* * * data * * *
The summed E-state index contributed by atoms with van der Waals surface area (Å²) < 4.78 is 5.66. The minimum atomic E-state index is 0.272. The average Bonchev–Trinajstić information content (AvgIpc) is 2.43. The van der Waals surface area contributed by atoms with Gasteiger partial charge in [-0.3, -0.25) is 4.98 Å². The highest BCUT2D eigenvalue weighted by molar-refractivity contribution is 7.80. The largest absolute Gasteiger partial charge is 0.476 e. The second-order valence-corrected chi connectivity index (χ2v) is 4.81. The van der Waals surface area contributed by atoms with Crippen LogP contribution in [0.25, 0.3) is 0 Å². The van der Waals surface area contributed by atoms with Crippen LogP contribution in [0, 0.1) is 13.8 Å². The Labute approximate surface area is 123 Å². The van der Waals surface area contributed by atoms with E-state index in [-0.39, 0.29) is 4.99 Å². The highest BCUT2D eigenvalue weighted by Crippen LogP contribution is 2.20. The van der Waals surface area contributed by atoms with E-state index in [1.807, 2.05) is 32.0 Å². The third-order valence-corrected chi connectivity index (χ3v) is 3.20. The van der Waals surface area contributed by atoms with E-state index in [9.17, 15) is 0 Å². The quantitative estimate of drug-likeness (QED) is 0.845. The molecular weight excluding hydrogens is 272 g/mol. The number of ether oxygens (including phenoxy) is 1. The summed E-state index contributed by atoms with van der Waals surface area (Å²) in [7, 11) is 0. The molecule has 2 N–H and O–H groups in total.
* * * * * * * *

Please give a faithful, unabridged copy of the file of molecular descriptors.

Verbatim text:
The summed E-state index contributed by atoms with van der Waals surface area (Å²) < 4.78 is 5.66. The minimum atomic E-state index is 0.272. The average Bonchev–Trinajstić information content (AvgIpc) is 2.43. The van der Waals surface area contributed by atoms with Gasteiger partial charge in [-0.3, -0.25) is 4.98 Å². The highest BCUT2D eigenvalue weighted by molar-refractivity contribution is 7.80. The largest absolute Gasteiger partial charge is 0.476 e. The second-order valence-corrected chi connectivity index (χ2v) is 4.81. The van der Waals surface area contributed by atoms with Crippen LogP contribution in [0.25, 0.3) is 0 Å². The van der Waals surface area contributed by atoms with Crippen LogP contribution in [0, 0.1) is 13.8 Å². The Labute approximate surface area is 123 Å². The van der Waals surface area contributed by atoms with E-state index in [-0.39, 0.29) is 4.99 Å². The highest BCUT2D eigenvalue weighted by Crippen LogP contribution is 2.20. The van der Waals surface area contributed by atoms with E-state index in [1.807, 2.05) is 32.0 Å². The third-order valence-corrected chi connectivity index (χ3v) is 3.20. The van der Waals surface area contributed by atoms with E-state index in [9.17, 15) is 0 Å². The quantitative estimate of drug-likeness (QED) is 0.845. The molecular weight excluding hydrogens is 272 g/mol. The number of ether oxygens (including phenoxy) is 1. The summed E-state index contributed by atoms with van der Waals surface area (Å²) in [7, 11) is 0. The molecule has 2 N–H and O–H groups in total.